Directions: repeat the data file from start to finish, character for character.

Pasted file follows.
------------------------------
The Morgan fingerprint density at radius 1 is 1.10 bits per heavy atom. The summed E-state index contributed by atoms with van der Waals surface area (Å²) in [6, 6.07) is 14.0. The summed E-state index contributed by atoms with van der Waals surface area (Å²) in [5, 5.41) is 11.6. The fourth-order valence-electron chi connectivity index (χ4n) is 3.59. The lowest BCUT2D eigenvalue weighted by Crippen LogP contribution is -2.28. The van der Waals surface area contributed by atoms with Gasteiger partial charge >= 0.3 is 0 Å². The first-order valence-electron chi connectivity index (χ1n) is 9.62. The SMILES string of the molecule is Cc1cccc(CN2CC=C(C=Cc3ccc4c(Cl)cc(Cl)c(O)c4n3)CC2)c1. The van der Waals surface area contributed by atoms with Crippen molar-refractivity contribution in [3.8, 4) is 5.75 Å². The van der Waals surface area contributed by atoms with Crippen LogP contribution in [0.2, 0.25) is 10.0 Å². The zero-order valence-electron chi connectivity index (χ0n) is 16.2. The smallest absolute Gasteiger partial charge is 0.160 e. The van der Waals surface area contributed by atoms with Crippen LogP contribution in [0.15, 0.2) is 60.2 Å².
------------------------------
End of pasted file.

The Morgan fingerprint density at radius 1 is 1.10 bits per heavy atom. The summed E-state index contributed by atoms with van der Waals surface area (Å²) in [6, 6.07) is 14.0. The summed E-state index contributed by atoms with van der Waals surface area (Å²) in [5, 5.41) is 11.6. The fourth-order valence-electron chi connectivity index (χ4n) is 3.59. The lowest BCUT2D eigenvalue weighted by Crippen LogP contribution is -2.28. The van der Waals surface area contributed by atoms with Gasteiger partial charge >= 0.3 is 0 Å². The first-order valence-electron chi connectivity index (χ1n) is 9.62. The SMILES string of the molecule is Cc1cccc(CN2CC=C(C=Cc3ccc4c(Cl)cc(Cl)c(O)c4n3)CC2)c1. The van der Waals surface area contributed by atoms with Crippen molar-refractivity contribution in [3.8, 4) is 5.75 Å². The van der Waals surface area contributed by atoms with Crippen LogP contribution in [0.2, 0.25) is 10.0 Å². The zero-order valence-electron chi connectivity index (χ0n) is 16.2. The smallest absolute Gasteiger partial charge is 0.160 e. The van der Waals surface area contributed by atoms with Crippen LogP contribution in [0.15, 0.2) is 60.2 Å².